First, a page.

Staff Publications

Staff Publications

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    'Staff publications' is the digital repository of Wageningen University & Research

    'Staff publications' contains references to publications authored by Wageningen University staff from 1976 onward.

    Publications authored by the staff of the Research Institutes are available from 1995 onwards.

    Full text documents are added when available. The database is updated daily and currently holds about 240,000 items, of which 72,000 in open access.

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Record number 391583
Title Selecting informative food items for compiling food-frequency questionnaires: comparison of procedures
Author(s) Molag, M.L.; Vries, J.H.M. de; Duif, N.; Ocke, M.C.; Dagnelie, P.C.; Goldbohm, R.A.; Veer, P. van 't
Source The British journal of nutrition 104 (2010)3. - ISSN 0007-1145 - p. 446 - 456.
Department(s) Global Nutrition
Nutrition and Disease
Publication type Refereed Article in a scientific journal
Publication year 2010
Keyword(s) validation - health - diet - consumption - validity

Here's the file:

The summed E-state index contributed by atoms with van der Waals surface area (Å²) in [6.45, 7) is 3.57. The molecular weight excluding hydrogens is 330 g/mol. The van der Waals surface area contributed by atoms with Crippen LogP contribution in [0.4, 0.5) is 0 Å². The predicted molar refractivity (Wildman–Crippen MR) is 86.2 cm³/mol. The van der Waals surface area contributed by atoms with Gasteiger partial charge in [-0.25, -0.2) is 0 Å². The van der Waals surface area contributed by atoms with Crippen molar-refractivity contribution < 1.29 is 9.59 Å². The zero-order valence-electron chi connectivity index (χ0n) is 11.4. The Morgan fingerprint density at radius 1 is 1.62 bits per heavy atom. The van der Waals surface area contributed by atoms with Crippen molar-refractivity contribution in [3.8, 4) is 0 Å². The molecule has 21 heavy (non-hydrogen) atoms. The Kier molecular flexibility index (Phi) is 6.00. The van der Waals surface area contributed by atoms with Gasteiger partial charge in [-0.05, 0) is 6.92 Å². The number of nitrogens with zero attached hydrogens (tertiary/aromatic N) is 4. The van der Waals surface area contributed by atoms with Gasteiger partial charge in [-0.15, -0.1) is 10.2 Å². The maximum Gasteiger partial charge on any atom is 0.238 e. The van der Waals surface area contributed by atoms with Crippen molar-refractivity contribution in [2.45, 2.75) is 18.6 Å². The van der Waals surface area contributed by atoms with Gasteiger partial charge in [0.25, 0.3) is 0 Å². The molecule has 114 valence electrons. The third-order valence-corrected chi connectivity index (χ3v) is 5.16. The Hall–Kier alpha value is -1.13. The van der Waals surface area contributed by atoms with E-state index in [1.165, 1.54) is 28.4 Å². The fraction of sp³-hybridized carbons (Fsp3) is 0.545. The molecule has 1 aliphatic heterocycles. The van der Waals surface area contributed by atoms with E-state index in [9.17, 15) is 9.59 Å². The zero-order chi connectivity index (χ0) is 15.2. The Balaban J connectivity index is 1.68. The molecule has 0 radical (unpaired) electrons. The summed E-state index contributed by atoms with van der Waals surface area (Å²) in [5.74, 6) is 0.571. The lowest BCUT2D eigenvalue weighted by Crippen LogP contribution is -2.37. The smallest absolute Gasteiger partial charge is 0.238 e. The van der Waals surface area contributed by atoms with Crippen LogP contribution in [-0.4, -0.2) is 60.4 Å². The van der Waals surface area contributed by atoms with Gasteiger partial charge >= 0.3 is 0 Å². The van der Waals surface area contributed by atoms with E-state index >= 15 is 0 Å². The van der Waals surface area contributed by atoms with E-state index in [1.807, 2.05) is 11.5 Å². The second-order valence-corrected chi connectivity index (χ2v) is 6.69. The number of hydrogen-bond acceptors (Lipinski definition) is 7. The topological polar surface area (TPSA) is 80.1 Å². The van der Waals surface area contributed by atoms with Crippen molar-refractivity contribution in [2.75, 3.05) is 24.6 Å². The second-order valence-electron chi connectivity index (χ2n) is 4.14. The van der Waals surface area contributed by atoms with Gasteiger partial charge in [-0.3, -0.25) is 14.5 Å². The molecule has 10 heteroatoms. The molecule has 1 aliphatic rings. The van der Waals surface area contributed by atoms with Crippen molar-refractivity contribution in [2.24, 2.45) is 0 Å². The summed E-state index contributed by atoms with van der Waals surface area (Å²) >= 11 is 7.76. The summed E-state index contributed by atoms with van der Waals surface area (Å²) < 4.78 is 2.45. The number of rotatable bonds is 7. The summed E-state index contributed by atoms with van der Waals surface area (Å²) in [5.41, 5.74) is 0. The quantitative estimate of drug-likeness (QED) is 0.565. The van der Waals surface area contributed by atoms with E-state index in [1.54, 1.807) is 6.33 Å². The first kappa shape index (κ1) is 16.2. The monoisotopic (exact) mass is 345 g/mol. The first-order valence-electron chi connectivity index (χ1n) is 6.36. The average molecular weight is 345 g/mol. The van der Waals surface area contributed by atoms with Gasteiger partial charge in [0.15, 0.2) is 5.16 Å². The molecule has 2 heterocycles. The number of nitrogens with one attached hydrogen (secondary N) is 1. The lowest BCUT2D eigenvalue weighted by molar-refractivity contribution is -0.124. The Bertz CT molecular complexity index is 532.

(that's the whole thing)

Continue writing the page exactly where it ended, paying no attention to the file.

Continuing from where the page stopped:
Abstract The authors automated the selection of foods in a computer system that compiles and processes tailored FFQ. For the selection of food items, several methods are available. The aim of the present study was to compare food lists made by MOM2, which identifies food items with highest between-person variance in intake of the nutrients of interest without taking other items into account, with food lists made by forward regression. The name MOM2 refers to the variance, which is the second moment of the nutrient intake distribution. Food items were selected for the nutrients of interest from 2 d of recorded intake in 3524 adults aged 25–65 years. Food lists by 80 % MOM2 were compared to those by 80 % explained variance for regression on differences between the number and type of food items, and were evaluated on (1) the percentage of explained variance and (2) percentage contribution to population intake computed for the selected items on the food list. MOM2 selected the same food items for Ca, a few more for fat and vitamin C, and a few less for carbohydrates and dietary fibre than forward regression. Food lists by MOM2 based on 80 % of variance in intake covered 75–87 % of explained variance for different nutrients by regression and contributed 53–75 % to total population intake. Concluding, for developing food lists of FFQ, it appears sufficient to select food items based on the contribution to variance in nutrient intake without taking covariance into account
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